Use this URL to cite or link to this record in EThOS:
Title: An indicial-polhamus model of aerodynamics of insect-like flapping wings in hover
Author: Pedersen, C. B.
ISNI:       0000 0004 2690 8500
Awarding Body: Cranfield University
Current Institution: Cranfield University
Date of Award: 2011
Availability of Full Text:
Access from EThOS:
Access from Institution:
As part of the ongoing development of Flapping-Wing Micro Air Vehicle (FMAV) prototypes at RMCS Shrivenham,a model of insect-like wing aerodynamics in hover has been developed, and implemented as MATLAB code.The model is intended to give better insight into the various aerodynamic effects on the wing, so is as close to purely analytical as possible. The model is modular, with the various effects treated separately.This modularity aids analysis and insight, and will allow future refinement of individual parts. However,it comes at the expense of considerable simplification,which requires empirical verification. The model starts from quasi-steady inviscid flow around a thin 2D rigid flat wing section,accounting for viscosity with the Kutta-Joukowski condition,and the leading edge suction analogy of Polhamus. Wake effects are modelled using the models of Kussner and Wagner on a prescribed wake shape,as initially used by Loewy. The model has been validated against experimental data of Dickinson's Robofly, and found to give acceptable accuracy.Some empirically inspired refinements of the Polhamus effect are outlined, but need further empirical validation. This thesis comprises of six main parts: Part I is introductory material, and definitions, including an overview of what insect-like Rapping flight actually entails, and detailed definitions of the variables and terms used later. Part 2 describes the new theoretical model, and a simple scaling analysis of the forces and moments predicted. Part 3 deals with the MATLAB implementation of the above theory, and the considerations re-quired when adapting the theory for computational use. Part4 shows and discusses the results of the above code, against experimental measurements on Dickinson's Robofly. Part 5 is the conclusions, including a comprehensive list of all assumptions made in the theory. Part6 , the appendices, contain useful mathematical identities,and a copy of the code that was developed.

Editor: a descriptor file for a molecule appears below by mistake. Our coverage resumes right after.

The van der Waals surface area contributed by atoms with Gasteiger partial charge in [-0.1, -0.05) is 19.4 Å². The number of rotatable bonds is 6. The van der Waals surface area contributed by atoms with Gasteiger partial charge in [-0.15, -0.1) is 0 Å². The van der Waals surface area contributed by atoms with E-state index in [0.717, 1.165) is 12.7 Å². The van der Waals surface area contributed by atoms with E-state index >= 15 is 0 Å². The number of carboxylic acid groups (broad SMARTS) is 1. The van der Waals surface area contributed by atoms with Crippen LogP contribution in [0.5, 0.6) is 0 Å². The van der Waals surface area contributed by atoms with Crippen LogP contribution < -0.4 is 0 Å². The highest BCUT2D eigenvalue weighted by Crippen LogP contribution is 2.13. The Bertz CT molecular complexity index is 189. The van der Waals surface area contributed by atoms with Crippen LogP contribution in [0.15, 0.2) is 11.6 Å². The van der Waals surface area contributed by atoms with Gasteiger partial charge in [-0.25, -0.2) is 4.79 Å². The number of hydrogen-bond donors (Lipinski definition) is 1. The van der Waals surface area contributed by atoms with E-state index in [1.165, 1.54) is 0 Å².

Supervisor: Zbikowski, R. Sponsor: Not available
Qualification Name: Thesis (Ph.D.) Qualification Level: Doctoral
EThOS ID:  DOI: Not available